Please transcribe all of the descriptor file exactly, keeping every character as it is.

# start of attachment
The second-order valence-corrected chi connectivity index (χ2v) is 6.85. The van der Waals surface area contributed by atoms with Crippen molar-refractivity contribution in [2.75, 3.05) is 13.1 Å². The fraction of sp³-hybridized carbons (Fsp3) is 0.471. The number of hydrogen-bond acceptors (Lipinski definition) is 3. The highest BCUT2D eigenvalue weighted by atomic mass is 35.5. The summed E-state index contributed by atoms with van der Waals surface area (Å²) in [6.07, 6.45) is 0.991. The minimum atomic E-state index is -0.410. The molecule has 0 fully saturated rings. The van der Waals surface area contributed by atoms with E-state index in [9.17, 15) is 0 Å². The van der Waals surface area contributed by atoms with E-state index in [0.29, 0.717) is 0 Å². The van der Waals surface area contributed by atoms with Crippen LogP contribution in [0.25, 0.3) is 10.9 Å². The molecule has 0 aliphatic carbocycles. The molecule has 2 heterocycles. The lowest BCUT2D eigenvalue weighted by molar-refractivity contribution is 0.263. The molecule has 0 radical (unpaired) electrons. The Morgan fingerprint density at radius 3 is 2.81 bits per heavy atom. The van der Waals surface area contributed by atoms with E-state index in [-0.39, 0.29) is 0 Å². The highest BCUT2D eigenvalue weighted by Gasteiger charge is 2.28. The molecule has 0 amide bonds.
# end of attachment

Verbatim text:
The second-order valence-corrected chi connectivity index (χ2v) is 6.85. The van der Waals surface area contributed by atoms with Crippen molar-refractivity contribution in [2.75, 3.05) is 13.1 Å². The fraction of sp³-hybridized carbons (Fsp3) is 0.471. The number of hydrogen-bond acceptors (Lipinski definition) is 3. The highest BCUT2D eigenvalue weighted by atomic mass is 35.5. The summed E-state index contributed by atoms with van der Waals surface area (Å²) in [6.07, 6.45) is 0.991. The minimum atomic E-state index is -0.410. The molecule has 0 fully saturated rings. The van der Waals surface area contributed by atoms with E-state index in [9.17, 15) is 0 Å². The van der Waals surface area contributed by atoms with E-state index in [0.29, 0.717) is 0 Å². The van der Waals surface area contributed by atoms with Crippen LogP contribution in [0.25, 0.3) is 10.9 Å². The molecule has 0 aliphatic carbocycles. The molecule has 2 heterocycles. The lowest BCUT2D eigenvalue weighted by molar-refractivity contribution is 0.263. The molecule has 0 radical (unpaired) electrons. The Morgan fingerprint density at radius 3 is 2.81 bits per heavy atom. The van der Waals surface area contributed by atoms with E-state index in [-0.39, 0.29) is 0 Å². The highest BCUT2D eigenvalue weighted by Gasteiger charge is 2.28. The molecule has 0 amide bonds.